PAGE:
I’m still around – there are actually 3 projects on my bench currently that are ongoing, and I’ll hopefully have a few posts in the next couple of weeks were I fix a Philco Model 66, a Silvertone 1708A, and a Westinghouse WR-8 Columnaire. Until then, I’m quite busy, so things are moving a bit more slowly than they otherwise might.
I bought an inexpensive aftermarket car stereo about six months ago, and it’s sat unopened in my closet until this past weekend when I was able to find 30 minutes and actually put it together. The process in my 2003 Honda Odyssey was incredibly simple – six screws was all it took. And now I have a great, brand new Blueetooth and Pandora-enabled car head unit!
The feature I already enjoy the most, though, is the HD Radio receiver. I’ve never owned anything with HD Radio before, nor can any of my SDRs decode HD Radio as it is heavily protected by iBiquity patents. Let me tell you – it’s like night and day. FM Radio around the Seattle area is always spotty for some reason which I’ve always attributed to the geography. Even a big station like KNDD (locally, 107.7 The End) pushing 18.2 KW of transmitter power has static intrusion, fade, and general sub-par audio quality beyond the normal loudness war audio degradation.
Every time I tune a station on this new head unit, it’s like an immediate A/B comparison between Analog and Digital radio. The tuner first locks onto the analog channel, and there’s some hiss and crackle and the sort of noise you expect from radio. Then the “ST” indicator disappears from the dial and “D” appears when the digital sideband locks in, and the audio quality jumps, the sound field expands, and the artifacts melt away entirely. I swear, it’s like I’m listening to a CD. Except for the commercials.
It’s just amazing. It’s by far the best feature on my head unit, because it makes the experience of being lazy and passive in my music selections better like night and day. Now the music I listen to when I’m bored of my CDs, sounds as good as the music I’ve put some planning into bringing with me. If you don’t have an HD Radio already, you should definitely get one.
One of my favorite bands, EVE 6, recently got back together after a multi-year hiatus and put out a new album. “Speak in Code” came out a few weeks ago. I caught the band on their tour through Seattle just before the CD release, so ended up having to order mine from the Internet instead.
I bought the vinyl of the album because it seems like a more interesting collectible than a CD, and while waiting for it to arrive downloaded the MP3s of the album from a non-BitTorrent download site. Just yesterday, my copy of the album arrived and inside was an unexpected code for a Dropcards.com Free Digital Download of the album! I went to check it out and download the files and got a great surprise – the free digital downloads were uncompressed WAV files. That’s about as close to the master as you can get without knowing the sound engineer who mixed it.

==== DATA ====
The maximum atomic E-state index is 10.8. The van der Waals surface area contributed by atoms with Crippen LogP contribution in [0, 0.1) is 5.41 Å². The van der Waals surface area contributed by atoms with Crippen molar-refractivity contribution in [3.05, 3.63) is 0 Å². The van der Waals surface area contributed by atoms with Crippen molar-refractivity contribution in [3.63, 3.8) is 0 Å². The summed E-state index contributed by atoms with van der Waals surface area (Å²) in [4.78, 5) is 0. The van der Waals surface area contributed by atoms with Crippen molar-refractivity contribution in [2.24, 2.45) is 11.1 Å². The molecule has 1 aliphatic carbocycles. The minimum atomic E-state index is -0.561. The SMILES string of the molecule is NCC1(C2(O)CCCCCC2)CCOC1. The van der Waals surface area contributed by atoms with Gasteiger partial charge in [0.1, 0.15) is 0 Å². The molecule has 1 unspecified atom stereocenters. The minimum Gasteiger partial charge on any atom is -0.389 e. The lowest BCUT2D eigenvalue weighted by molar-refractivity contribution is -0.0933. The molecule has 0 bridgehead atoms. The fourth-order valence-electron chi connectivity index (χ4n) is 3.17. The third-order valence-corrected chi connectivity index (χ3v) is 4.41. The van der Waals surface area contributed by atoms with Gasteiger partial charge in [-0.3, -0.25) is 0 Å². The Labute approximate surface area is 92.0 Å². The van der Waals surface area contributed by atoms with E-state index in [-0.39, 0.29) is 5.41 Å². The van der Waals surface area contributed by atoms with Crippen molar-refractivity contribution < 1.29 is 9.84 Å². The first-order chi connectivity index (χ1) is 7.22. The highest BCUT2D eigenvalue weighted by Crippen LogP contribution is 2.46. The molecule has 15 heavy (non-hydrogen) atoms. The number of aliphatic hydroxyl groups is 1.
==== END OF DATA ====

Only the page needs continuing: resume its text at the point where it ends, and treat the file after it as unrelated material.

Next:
I wanted to see the difference between the purchased uncompressed files, and the less-than-legitimate free alternative so I generated two spectrum analysis plots (FFT) and placed them on a common axis. I used the second track on the album, “Victoria” which rated decently on the top Alternative charts.
On the left of the frequency plot, the “Inner Sanctum” release MP3s – the only MP3 downloads of this album I was able to find. On the right, the free digital download from Dropcards.com. As you can see there are some differences – both large and small. Click the chart for the full sized version. If you’re not familiar with an audio spectrograph, the vertical axis of the chart plots frequency with bass notes towards the bottom and treble towards the top. The horizontal axis represents the amplitude, or volume, of that frequency in the song. The further away from the center you go the louder the sound.
The MP3 track starts dropping off more sharply than the uncompressed track at around 12 kHz and completely starting at 19 kHz while the uncompressed track carries more detail in those higher frequencies and extends all the way up to 22 kHz. You’ll have to listen for yourself to hear the difference, though, so go and buy their album!
I might post a more detailed comparison later, with some more analysis points, if I can come up with an iTunes version of this track for comparison…if you have one and don’t mind sharing it for this experiment, get in touch!